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AYER — The turnout for Special Town Meeting Monday night wasn’t spectacular — just 147 voters — but it was an engaged crowd that passed articles that created the role of town manager, shifted some elected positions to appointed, and established parameters for recreational marijuana sales.

The first four articles set the stage to shift the reins of town government from elected officials to appointed professionals: the town clerk, treasurer/collector (a newly-created position that for the most part combines the duties of two existing ones) and the tree warden, specifically.

Those articles all passed, as did a proposal to create a town manager position that revisits and significantly revises the town administrator’s job. Robert Pontbriand has held that post for eight years and is expected to continue, albeit with an altered and expanded job description that he said is more fitting for the future and aligns with the direction other communities are headed in, statewide..

But some residents were leery. “What’s the benefit?” Laurie Nearing asked. A former selectman, Pauline Connelly, who recently served on the Government Study Committee, revisited that question later in the meeting.

Addressing such concerns, also voiced by another former selectman, Frank Maxant, Pontbriand noted new trends in the Commonwealth that favored appointed versus elected positions for some municipal jobs. He also cited recommendations by the state DOR and others, including the town’s own Government Study Committee. Under the current set-up, he said, anyone at least 18 years old and a registered town voter can run for office and thus become town clerk or tree warden, without any experience or the skills needed to do those jobs.

As for accountability, which Maxant and other residents said they were worried about losing, Selectman Jannice Livingston said it’s still in there, and then some.

“If any one of you has an issue, you’d go to” management, she said, same as they would to lodge a complaint at a store, such as Target. Here, it’s the selectmen. And if someone still felt his or her voice wasn’t being listened to, they could show up at a public meeting to have their say, if it cane to that, Livingston said.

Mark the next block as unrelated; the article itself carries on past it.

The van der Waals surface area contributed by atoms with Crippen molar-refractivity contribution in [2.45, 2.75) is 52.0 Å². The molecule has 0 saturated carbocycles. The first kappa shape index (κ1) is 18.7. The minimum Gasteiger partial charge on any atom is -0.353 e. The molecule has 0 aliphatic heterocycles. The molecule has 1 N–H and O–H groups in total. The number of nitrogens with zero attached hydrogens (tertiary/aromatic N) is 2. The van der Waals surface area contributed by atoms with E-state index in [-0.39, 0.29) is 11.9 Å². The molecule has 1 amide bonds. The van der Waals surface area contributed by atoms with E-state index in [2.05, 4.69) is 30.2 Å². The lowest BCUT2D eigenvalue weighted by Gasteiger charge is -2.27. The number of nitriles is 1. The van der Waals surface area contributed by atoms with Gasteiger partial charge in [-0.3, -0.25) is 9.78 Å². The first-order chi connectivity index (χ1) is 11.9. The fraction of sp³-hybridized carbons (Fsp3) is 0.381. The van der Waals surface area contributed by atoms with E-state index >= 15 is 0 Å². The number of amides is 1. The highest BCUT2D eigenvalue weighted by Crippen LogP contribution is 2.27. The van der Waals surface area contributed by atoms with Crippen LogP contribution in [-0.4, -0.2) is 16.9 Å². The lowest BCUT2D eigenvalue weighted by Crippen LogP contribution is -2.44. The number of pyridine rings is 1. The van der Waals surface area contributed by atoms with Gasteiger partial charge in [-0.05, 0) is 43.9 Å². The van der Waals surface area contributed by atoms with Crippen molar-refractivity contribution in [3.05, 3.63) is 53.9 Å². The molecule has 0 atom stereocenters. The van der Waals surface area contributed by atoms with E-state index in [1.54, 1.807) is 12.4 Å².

Pontbriand supports the change to town manager and laid out the pros, drawing from and elaborating on the case he made for it in a multi-page memo to the Ayer Finance Committee that spelled out the state law that would create the position.

Basically, it’s more efficient and makes more sense, he said.

And, Pontbriand added, it unburdens the selectmen from day-to-day tasks a town manager would take on independently, with input from others in his administration but without triggering the protracted process that exists now. Hiring or firing non-department heads, for example, say a DPW laborer or an administrative assistant. Rather than going through a series of meetings that can take weeks, given the current protocol and the selectmen’s schedule, shifting those responsibilities to the town manager frees up the town’s top board to tackle the policy-making role it was intended for, Pontbriand said.

But, he pointed out, these transitions have been in progress for some time and won’t be implemented, officially, until they pass muster with the state legislature. As for the upended elected positions, the Town Clerk and Tree Warden in particular, those individuals can serve out their terms.

Recreational Marijuana Proposals Pass

Debate was especially lively when the last two articles came up: proposed general and zoning bylaws aimed at allowing an existing medical marijuana dispensary, Compassionate Care, currently located on Central Avenue, to begin selling the controversial substance for recreational use, now that it’s legal to do so across the state. The proposed new zoning doesn’t state where such facilities could or could not set up shop but it does allow only one, based on a percentage of the number of package stores in town.

Some folks who lined up at the mic to speak were more anti than pro and more than one favored a ban on all such facilities or at least a 12-month moratorium that other towns have opted for but which selectmen said would only postpone rather than solve the issue.

Better to settle the mater now, with limits in place and the possibility to add more if the experiment goes well then simply “kick the can down the road” and potentially lose the power to set parameters and risk the friendly relationship the town now has with Compassionate Care owner and founder John Hilliard, who has indicated that he’d move his facility out of the town center if the proposal passes. Some pointed out that so far, he’s kept his word on other matters and they trust him to continue.

With Town Meeting’s ok, Hilliard had a few words to say on the matter. “We’re not a pot shop,” he said, rejecting a term a couple of residents used to describe recreational marijuana sellers in Colorado.”We specialize in cannabis and…healthy lifestyles,” he said. “We have (medical) patients who will buy it (elsewhere) if we can’t sell it here,” he said, thus bypassing multiple trips to the doctor to get a prescription and other costly impediments.

Hilliard said he’s open to further discussion and would gladly sit down with anyone who wanted to talk about the issue. But call his office first, he cautioned, because the facility is locked.

All things considered, the somewhat lengthy discussion was milder than might have been predicted and decidedly two-sided. One resident even proposed an amendment to up the number of facilities allowed in town from one to two. The amendment failed.

The main article passed with a few no’s. “The aye’s have it,” Moderator Tom Horgan said as the meeting wrapped, just before 10 p.m.

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